Thursday, November 29, 2007

What is the Outlook for Business Investment in 2008?

Photo ©Linda & Colin McKie
International Trade

Central bank action to ease interest rates will mitigate the repercussions in the financial markets, but the economy needs to adjust to the new reality that the supply of credit has fallen sharply in real terms. Lenders have fewer reserves with which to cover existing loans. Moreover, their management and investors are less willing to extend what credit they have to finance risky ventures.

Don't expect good news from U.S. retailers in December with regard to holiday sales activity. Cash-strapped consumers are feeling the effects of high energy costs, inflated costs of imports, high credit balances, and reduced borrowing power.

Other sectors are no less troubling. Foreign investors are already showing reluctance to continue funding U.S. trade deficits, reducing the supply of capital available to U.S. business.

State and local governments that had enjoyed expanding tax bases during years of high employment and highly valued housing property are looking for ways to increase taxes, raise user fees and even sell off infrastructure. Aging workforces are a particular problem for state and municipal governments with generous health and pension benefits.

The one bright spot may be business investment. U.S.-based multinationals have earned impressive profits in recent years, helped by the declining dollar and spurred by high demand in developing countries. Suppliers of equipment to build infrastructure and develop raw materials (e.g., Caterpillar, Ingersoll-Rand and Illinois Tool Works) have done especially well, as have branded consumer goods marketers that have developed overseas channels.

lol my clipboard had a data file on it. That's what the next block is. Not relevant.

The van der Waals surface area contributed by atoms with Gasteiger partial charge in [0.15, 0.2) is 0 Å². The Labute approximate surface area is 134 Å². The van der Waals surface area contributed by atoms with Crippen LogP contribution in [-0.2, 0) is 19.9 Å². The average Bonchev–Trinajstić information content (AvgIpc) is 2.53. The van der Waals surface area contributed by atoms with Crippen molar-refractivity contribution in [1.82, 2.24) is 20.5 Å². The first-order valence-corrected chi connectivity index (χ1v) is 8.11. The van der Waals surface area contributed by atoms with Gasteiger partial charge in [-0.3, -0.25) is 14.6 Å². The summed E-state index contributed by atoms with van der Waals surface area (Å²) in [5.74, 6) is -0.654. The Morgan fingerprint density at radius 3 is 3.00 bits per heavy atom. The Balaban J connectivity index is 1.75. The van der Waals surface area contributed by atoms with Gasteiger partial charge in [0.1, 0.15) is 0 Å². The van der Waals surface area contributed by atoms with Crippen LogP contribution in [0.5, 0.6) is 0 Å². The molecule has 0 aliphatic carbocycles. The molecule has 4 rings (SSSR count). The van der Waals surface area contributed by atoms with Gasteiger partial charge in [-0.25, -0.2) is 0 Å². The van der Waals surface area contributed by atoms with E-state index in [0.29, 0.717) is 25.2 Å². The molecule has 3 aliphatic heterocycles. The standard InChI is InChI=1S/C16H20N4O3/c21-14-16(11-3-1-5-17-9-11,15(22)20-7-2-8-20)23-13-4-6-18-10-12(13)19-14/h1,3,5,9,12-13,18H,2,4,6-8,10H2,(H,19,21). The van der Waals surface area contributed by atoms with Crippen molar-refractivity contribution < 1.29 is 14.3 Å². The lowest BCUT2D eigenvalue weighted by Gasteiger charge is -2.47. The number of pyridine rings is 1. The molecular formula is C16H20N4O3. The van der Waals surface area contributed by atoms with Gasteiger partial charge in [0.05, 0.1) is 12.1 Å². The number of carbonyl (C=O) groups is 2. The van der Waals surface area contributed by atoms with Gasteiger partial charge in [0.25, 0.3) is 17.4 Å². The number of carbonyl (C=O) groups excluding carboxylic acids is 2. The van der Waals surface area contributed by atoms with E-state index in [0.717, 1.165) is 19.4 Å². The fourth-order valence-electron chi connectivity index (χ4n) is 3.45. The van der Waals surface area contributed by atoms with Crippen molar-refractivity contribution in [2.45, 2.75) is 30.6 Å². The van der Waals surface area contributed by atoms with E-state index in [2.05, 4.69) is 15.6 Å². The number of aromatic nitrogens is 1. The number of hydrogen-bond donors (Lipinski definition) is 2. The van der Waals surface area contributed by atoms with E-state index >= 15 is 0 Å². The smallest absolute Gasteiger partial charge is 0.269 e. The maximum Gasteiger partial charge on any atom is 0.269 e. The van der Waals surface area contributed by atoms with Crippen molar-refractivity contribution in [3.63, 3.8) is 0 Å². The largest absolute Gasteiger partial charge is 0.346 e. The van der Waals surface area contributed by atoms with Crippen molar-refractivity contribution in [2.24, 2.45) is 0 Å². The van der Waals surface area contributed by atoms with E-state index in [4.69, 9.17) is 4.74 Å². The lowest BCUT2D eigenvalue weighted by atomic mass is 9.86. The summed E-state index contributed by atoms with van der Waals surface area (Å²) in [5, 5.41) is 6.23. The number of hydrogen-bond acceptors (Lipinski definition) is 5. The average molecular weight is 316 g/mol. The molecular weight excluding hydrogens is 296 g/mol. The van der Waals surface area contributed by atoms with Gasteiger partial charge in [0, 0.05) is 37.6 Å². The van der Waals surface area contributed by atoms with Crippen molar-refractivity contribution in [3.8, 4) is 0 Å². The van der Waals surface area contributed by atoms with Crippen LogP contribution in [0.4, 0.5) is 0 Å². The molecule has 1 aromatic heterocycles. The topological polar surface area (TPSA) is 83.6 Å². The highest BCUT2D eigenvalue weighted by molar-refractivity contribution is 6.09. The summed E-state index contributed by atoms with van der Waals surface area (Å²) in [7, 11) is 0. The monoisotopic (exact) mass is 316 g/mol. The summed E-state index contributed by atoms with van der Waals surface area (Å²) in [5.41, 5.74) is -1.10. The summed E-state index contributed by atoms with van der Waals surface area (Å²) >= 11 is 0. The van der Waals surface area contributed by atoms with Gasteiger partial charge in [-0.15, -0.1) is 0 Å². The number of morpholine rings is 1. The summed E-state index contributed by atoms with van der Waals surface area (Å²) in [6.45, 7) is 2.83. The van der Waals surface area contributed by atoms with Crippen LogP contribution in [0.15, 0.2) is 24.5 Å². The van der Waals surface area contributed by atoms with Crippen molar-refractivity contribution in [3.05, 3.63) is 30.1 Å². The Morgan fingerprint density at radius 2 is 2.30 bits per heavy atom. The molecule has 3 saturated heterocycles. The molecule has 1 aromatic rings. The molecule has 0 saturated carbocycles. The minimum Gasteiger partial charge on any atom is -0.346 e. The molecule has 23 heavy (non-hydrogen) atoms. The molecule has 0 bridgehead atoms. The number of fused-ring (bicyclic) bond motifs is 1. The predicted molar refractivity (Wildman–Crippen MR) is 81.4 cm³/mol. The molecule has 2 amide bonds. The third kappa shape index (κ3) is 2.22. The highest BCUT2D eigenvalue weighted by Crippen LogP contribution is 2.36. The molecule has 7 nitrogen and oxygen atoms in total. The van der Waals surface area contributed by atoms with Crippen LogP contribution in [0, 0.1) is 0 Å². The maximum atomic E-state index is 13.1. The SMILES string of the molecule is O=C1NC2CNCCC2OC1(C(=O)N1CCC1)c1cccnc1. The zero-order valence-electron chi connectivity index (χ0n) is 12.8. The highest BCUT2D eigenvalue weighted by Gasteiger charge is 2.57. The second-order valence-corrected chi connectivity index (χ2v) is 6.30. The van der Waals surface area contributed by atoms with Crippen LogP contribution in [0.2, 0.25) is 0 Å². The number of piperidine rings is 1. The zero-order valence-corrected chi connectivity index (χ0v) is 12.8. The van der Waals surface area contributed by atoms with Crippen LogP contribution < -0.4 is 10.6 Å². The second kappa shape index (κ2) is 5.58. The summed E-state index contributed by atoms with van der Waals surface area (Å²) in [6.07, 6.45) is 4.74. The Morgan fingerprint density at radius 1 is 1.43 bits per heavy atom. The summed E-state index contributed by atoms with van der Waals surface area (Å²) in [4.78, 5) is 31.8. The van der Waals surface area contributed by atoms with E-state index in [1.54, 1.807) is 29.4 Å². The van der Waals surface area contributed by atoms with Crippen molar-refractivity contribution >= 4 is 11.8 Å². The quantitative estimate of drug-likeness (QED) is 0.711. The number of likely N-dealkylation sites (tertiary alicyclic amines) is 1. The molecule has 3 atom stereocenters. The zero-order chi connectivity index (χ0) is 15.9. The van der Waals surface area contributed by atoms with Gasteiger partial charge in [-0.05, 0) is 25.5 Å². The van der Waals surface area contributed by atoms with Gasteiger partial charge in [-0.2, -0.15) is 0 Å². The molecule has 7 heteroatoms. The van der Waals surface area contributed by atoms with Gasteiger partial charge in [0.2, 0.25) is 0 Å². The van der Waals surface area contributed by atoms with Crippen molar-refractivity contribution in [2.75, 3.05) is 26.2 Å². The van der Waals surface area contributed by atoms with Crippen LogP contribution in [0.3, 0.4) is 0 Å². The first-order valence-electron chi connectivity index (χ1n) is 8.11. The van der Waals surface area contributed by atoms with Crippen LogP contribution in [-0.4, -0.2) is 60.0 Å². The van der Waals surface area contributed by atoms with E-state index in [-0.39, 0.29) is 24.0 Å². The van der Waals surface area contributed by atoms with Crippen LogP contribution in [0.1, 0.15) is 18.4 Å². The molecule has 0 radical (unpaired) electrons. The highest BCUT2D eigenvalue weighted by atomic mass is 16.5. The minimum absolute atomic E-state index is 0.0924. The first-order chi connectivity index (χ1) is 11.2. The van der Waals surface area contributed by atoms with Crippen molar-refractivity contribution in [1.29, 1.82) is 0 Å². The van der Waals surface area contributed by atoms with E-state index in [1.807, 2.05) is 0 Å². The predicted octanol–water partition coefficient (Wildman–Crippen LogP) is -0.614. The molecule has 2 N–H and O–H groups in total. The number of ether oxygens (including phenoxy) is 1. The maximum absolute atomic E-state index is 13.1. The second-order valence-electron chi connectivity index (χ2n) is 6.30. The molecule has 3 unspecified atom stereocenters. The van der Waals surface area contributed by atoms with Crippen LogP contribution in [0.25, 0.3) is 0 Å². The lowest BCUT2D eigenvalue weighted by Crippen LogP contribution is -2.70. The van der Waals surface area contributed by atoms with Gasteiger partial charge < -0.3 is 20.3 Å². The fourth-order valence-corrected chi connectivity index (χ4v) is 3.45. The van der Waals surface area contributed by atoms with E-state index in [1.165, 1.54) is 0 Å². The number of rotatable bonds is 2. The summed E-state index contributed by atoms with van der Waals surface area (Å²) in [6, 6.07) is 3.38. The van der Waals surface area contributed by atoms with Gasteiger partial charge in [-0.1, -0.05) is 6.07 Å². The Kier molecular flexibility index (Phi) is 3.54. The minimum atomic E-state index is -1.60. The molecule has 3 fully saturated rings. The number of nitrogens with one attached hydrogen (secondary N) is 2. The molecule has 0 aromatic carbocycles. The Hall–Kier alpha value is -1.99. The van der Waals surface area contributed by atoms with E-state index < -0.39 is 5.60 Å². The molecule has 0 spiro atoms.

It will be interesting to see how big business chooses to invest in 2008. With the continuing drop in the value of the U.S. dollar and rising employment in India, U.S. outsourcing of back office processes to low cost countries has lost some of its appeal. Investment in ERP systems remains steady, but its character is changing. Most major corporations have already installed ERP systems and are now trying to simplify their maintenance of their applications and improve the management of their underlying data. Consulting firms are betting that Service Oriented Architectures (SOA) will begin to supplant development within existing ERP platforms. However, business cases for that kind of development will prove difficult in a business climate focused on maintaining profitability in the face of weak demand.

U.S.-based businesses would do well to continue their investment in capacity to serve foreign markets. Manufacturers benefit both from the low-cost U.S. dollar as well as excess outbound shipping capacity from the U.S. Companies that can open new channels for sales to Canada, Europe, and Asia have the opportunity to add scale to their manufacturing operations.

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